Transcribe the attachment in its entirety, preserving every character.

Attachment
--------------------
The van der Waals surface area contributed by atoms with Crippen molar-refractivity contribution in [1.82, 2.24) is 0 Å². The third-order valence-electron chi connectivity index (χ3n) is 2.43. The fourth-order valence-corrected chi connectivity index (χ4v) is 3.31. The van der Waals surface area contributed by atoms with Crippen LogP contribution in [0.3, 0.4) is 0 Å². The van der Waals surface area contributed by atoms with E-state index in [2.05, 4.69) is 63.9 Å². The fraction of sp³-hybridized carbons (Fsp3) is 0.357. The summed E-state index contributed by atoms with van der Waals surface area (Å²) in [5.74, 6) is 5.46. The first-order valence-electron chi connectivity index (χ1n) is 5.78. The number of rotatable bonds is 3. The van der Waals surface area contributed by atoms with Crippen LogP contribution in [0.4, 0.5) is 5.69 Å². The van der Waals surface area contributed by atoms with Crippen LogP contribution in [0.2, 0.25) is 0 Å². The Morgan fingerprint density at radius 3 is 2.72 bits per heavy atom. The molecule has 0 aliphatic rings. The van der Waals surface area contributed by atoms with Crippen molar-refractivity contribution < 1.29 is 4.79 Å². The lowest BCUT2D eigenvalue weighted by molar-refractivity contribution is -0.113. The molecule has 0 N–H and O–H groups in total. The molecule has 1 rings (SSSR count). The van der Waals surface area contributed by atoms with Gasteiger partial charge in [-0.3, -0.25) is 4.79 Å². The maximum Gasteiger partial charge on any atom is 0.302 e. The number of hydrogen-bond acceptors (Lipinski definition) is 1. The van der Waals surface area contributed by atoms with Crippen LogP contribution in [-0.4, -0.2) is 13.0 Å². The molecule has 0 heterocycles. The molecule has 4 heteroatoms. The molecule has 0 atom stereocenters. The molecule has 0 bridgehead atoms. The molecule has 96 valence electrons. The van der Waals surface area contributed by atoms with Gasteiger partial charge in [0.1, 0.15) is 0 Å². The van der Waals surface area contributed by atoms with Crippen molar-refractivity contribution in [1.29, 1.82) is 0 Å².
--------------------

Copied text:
The van der Waals surface area contributed by atoms with Crippen molar-refractivity contribution in [1.82, 2.24) is 0 Å². The third-order valence-electron chi connectivity index (χ3n) is 2.43. The fourth-order valence-corrected chi connectivity index (χ4v) is 3.31. The van der Waals surface area contributed by atoms with Crippen LogP contribution in [0.3, 0.4) is 0 Å². The van der Waals surface area contributed by atoms with E-state index in [2.05, 4.69) is 63.9 Å². The fraction of sp³-hybridized carbons (Fsp3) is 0.357. The summed E-state index contributed by atoms with van der Waals surface area (Å²) in [5.74, 6) is 5.46. The first-order valence-electron chi connectivity index (χ1n) is 5.78. The number of rotatable bonds is 3. The van der Waals surface area contributed by atoms with Crippen LogP contribution in [0.4, 0.5) is 5.69 Å². The van der Waals surface area contributed by atoms with Crippen LogP contribution in [0.2, 0.25) is 0 Å². The Morgan fingerprint density at radius 3 is 2.72 bits per heavy atom. The molecule has 0 aliphatic rings. The van der Waals surface area contributed by atoms with Crippen molar-refractivity contribution < 1.29 is 4.79 Å². The lowest BCUT2D eigenvalue weighted by molar-refractivity contribution is -0.113. The molecule has 0 N–H and O–H groups in total. The molecule has 1 rings (SSSR count). The van der Waals surface area contributed by atoms with Gasteiger partial charge in [-0.3, -0.25) is 4.79 Å². The maximum Gasteiger partial charge on any atom is 0.302 e. The number of hydrogen-bond acceptors (Lipinski definition) is 1. The van der Waals surface area contributed by atoms with Crippen LogP contribution in [-0.4, -0.2) is 13.0 Å². The molecule has 0 heterocycles. The molecule has 4 heteroatoms. The molecule has 0 atom stereocenters. The molecule has 0 bridgehead atoms. The molecule has 96 valence electrons. The van der Waals surface area contributed by atoms with Gasteiger partial charge in [0.1, 0.15) is 0 Å². The van der Waals surface area contributed by atoms with Crippen molar-refractivity contribution in [1.29, 1.82) is 0 Å².